Dave Brubeck Trio,”Live From Vienna 1967” (Wienerworld)- California born Dave Brubeck was one of the great jazz innovators of the fifties and sixties, attracting a sizeable audience for his effortlessly inventive approach to the genre.The pianist and his gifted cohorts were also responsible for the highest selling jazz single of all time in the shape of saxist Paul Desmond’s 1959 composition, “Take Five.” Desmond had apparently thrown a sizeable spanner in the works when he missed his flight to Austria prior to the concert featured here, but the contents of this stylish live set still repay closer investigation nonetheless, with Brubeck and his long standing rhythm section of bassist Eugene Wright and drummer Joe Morello rising to the challenge presented by his absence as they applied their distinctive musical imprint to classic tunes such as “St.Louis Blues,” “Swanee River” and Billy Strayhorn’s “Take the A Train.”

Quicksilver Messenger Service,”Live:Carousel Ballroom, 1968” (Floating World)- This fascinating historical document extends over 2 CDs as it supplies discerning punters with an audio souvenir of Quicksilver’s gig at San Francisco’s Carousel Ballroom in April 1968, a few short weeks after the release of the group’s self titled debut album. These relatively unsung heroes of the burgeoning West Coast psychedelic scene during those far off days built their reputation on the intense instrumental interplay between guitarists Gary Duncan and John Cippolina as they launched into extended versions of classic rock and blues creations during their often memorable live sets. This uncompromising offering is thankfully no exception to the rule, serving up supercharged revamps of Howlin’ Wolf’s “Back Door Man” and Bo Diddley’s “Who Do You Love” for your listening pleasure,although the epic closing track, “Silver and Gold” does come perilously close to outstaying its welcome at times.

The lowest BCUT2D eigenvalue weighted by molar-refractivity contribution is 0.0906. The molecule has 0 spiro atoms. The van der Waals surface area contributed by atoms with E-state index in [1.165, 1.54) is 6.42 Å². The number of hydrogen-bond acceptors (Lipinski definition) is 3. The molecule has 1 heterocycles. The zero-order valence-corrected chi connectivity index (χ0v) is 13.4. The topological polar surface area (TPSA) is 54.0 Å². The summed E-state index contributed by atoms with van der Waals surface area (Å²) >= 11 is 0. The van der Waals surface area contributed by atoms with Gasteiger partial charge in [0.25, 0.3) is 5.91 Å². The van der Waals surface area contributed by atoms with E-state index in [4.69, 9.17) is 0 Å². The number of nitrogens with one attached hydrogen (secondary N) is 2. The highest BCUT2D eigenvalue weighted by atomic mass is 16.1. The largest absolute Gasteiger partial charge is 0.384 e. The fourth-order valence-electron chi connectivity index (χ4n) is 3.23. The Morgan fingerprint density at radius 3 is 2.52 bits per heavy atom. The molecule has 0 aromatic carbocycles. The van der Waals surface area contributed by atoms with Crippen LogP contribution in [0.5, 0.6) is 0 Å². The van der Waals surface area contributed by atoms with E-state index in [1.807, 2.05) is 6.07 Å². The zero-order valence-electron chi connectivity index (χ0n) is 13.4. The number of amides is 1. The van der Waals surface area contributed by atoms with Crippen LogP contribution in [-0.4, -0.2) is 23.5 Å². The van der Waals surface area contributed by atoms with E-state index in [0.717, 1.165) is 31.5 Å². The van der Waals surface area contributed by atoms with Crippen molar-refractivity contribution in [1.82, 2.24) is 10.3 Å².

Morton Valence, “Morton Valence” (Cow Pie Recordings)- If there was any justice in this benighted world Morton Valence, the highly literate alt.country outfit fronted by Robert “Hacker” Jessett and Anne Gilpin would have been hailed as potential megastars long ago. The group’s eighth long player must rank as their most accomplished offering to date, and it’s to be fervently hoped that “Morton Valence” will be the album that finally translates all the critical acclaim that they’ve received over the years into solid record sales. Production duties here are handled by legendary pedal steel guitarist BJ Cole, whose distinctive instrumental contribution also lends added lustre to “Together Through The Rain” and “Summertime in London,” two of the stand-out tracks alongside a fine vehicle for the talents of Flamenco guitar ace Amir John Haddad in the shape of “Me & My Old Guitar.”